Last month, Surfrider joined a legal petition along with more than 270 community and conservation organizations demanding that the U.S. Environmental Protection Agency eliminate plastic pellet discharge and adopt strict pollution limits for toxic waste water from industrial plants that create plastic.
“Surfrider Foundation has long focused on banning and regulating single-use plastic products, including plastic bags and foam foodware, through source reduction at the point of sale,” said Angela Howe, Legal Director at the Surfrider Foundation. “However, here we focus on the regulation of plastic further up the chain by more closely regulating plastics manufacturers." The fossil fuel industry is aggressively expanding plastic production with no plan for preventing more plastic from entering our oceans or keeping toxic pollutants from harming frontline communities.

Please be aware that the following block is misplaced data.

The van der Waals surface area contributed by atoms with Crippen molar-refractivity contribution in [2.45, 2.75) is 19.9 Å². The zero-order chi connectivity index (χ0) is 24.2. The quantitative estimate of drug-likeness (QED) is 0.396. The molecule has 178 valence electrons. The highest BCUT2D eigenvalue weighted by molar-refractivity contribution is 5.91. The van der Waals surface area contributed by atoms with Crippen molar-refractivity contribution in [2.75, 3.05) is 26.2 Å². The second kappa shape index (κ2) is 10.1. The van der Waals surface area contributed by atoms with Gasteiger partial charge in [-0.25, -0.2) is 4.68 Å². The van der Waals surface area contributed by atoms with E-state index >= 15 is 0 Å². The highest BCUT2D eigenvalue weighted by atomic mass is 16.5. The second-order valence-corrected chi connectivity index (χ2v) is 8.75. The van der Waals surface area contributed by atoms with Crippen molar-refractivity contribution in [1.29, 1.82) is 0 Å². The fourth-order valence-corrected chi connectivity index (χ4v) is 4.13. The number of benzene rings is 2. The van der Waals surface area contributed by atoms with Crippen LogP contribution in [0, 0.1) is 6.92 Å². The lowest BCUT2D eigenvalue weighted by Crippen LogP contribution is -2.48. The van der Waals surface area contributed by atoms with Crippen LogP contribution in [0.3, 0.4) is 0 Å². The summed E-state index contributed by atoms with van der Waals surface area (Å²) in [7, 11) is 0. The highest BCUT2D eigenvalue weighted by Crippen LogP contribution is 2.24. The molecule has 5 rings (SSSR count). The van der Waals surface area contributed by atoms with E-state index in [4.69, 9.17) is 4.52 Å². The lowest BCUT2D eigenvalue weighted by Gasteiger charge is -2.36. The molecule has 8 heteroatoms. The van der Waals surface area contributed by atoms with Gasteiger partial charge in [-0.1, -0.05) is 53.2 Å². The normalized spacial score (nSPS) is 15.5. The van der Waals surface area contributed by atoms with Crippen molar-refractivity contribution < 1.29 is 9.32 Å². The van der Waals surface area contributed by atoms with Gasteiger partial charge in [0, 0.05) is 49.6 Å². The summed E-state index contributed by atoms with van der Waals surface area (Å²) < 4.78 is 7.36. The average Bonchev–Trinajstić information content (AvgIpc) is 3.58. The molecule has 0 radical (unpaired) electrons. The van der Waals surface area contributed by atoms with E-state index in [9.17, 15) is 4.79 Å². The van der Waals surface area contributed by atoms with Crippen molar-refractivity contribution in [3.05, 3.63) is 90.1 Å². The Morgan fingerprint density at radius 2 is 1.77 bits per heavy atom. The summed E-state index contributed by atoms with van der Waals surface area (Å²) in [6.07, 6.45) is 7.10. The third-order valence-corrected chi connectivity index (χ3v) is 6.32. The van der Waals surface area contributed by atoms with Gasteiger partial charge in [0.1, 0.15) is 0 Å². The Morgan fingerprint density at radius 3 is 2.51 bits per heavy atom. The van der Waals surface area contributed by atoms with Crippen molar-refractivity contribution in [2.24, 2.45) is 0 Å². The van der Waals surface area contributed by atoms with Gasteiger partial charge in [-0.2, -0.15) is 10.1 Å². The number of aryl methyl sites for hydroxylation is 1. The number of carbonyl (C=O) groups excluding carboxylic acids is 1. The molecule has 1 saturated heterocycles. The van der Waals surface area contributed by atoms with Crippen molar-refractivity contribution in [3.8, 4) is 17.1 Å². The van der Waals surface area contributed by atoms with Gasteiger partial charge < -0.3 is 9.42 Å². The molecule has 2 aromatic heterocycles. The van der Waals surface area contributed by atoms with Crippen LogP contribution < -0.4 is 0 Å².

The peition calls for the EPA to take four specific actions under the Clean Water Act: 1) Prohibit the discharge of plastic pellets and other plastic materials in industrial stormwater and wastewater, 2) Update Effluent Limitations Guidelines and Standards for new facilities to eliminate the discharge of toxic priority pollutants from wastewater and stormwater streams, 3) For existing facilities, put into effect Effluent Limitations Guidelines and Standards for pollutants of concern not currently regulated, and 4) Update current Effluent Limitations Guidelines and Standards for existing facilities to reflect advances in detection and treatment technologies since the last revisions a decade ago.
This petition to the EPA comes shortly after a victory in a lawsuit against major plastics company. A federal judge recently found Formosa Plastics liable for routinely polluting Texas waterways with billions of plastic pellets, just as it’s proposing to build a massive new plastics plant in Louisiana. The Formosa Plastics lawsuit was brought by a former shrimper and the San Antonio Bay Estuarine Waterkeeper after they extensively documented the plastic pellets and powders the company discharged for years into waterways.
Individuals can add their names to the demand that EPA take action on this online petition as well as take part in the #StopPlasticPolluters social media campaign.